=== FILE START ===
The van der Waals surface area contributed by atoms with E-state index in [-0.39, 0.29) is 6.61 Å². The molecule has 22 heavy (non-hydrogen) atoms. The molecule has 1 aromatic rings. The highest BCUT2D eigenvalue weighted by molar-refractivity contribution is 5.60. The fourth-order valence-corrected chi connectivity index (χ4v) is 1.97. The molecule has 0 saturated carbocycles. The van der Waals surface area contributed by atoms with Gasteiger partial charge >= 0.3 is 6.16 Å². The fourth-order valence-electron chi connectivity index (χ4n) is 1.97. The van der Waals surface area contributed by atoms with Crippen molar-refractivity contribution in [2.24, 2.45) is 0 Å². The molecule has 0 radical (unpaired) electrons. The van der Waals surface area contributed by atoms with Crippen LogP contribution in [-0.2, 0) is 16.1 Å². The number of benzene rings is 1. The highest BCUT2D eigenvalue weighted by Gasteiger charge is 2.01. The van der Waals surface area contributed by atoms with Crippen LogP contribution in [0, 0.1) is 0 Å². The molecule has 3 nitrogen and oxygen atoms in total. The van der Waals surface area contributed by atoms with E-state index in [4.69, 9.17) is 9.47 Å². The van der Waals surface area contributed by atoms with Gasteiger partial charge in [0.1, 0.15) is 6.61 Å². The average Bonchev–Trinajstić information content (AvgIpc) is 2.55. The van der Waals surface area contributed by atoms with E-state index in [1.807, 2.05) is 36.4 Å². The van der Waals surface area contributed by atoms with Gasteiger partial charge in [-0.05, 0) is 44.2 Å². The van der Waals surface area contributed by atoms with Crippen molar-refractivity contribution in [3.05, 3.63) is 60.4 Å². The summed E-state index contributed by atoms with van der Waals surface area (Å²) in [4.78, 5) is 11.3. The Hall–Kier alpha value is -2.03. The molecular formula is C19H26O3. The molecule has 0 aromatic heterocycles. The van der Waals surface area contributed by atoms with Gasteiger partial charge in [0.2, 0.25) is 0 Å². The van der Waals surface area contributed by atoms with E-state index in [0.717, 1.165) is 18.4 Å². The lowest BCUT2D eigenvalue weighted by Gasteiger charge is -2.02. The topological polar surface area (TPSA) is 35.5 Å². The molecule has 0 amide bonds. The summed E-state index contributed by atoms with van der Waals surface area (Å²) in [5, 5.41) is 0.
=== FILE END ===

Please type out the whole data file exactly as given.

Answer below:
The van der Waals surface area contributed by atoms with E-state index in [-0.39, 0.29) is 6.61 Å². The molecule has 22 heavy (non-hydrogen) atoms. The molecule has 1 aromatic rings. The highest BCUT2D eigenvalue weighted by molar-refractivity contribution is 5.60. The fourth-order valence-corrected chi connectivity index (χ4v) is 1.97. The molecule has 0 saturated carbocycles. The van der Waals surface area contributed by atoms with Gasteiger partial charge >= 0.3 is 6.16 Å². The fourth-order valence-electron chi connectivity index (χ4n) is 1.97. The van der Waals surface area contributed by atoms with Crippen molar-refractivity contribution in [2.24, 2.45) is 0 Å². The molecule has 0 radical (unpaired) electrons. The van der Waals surface area contributed by atoms with Crippen LogP contribution in [-0.2, 0) is 16.1 Å². The number of benzene rings is 1. The highest BCUT2D eigenvalue weighted by Gasteiger charge is 2.01. The van der Waals surface area contributed by atoms with Crippen LogP contribution in [0, 0.1) is 0 Å². The molecule has 3 nitrogen and oxygen atoms in total. The van der Waals surface area contributed by atoms with E-state index in [4.69, 9.17) is 9.47 Å². The van der Waals surface area contributed by atoms with Gasteiger partial charge in [0.1, 0.15) is 6.61 Å². The average Bonchev–Trinajstić information content (AvgIpc) is 2.55. The van der Waals surface area contributed by atoms with E-state index in [1.807, 2.05) is 36.4 Å². The van der Waals surface area contributed by atoms with Gasteiger partial charge in [-0.05, 0) is 44.2 Å². The van der Waals surface area contributed by atoms with Crippen molar-refractivity contribution in [3.05, 3.63) is 60.4 Å². The summed E-state index contributed by atoms with van der Waals surface area (Å²) in [4.78, 5) is 11.3. The Hall–Kier alpha value is -2.03. The molecular formula is C19H26O3. The molecule has 0 aromatic heterocycles. The van der Waals surface area contributed by atoms with Gasteiger partial charge in [0.2, 0.25) is 0 Å². The van der Waals surface area contributed by atoms with E-state index in [0.717, 1.165) is 18.4 Å². The lowest BCUT2D eigenvalue weighted by Gasteiger charge is -2.02. The topological polar surface area (TPSA) is 35.5 Å². The molecule has 0 amide bonds. The summed E-state index contributed by atoms with van der Waals surface area (Å²) in [5, 5.41) is 0.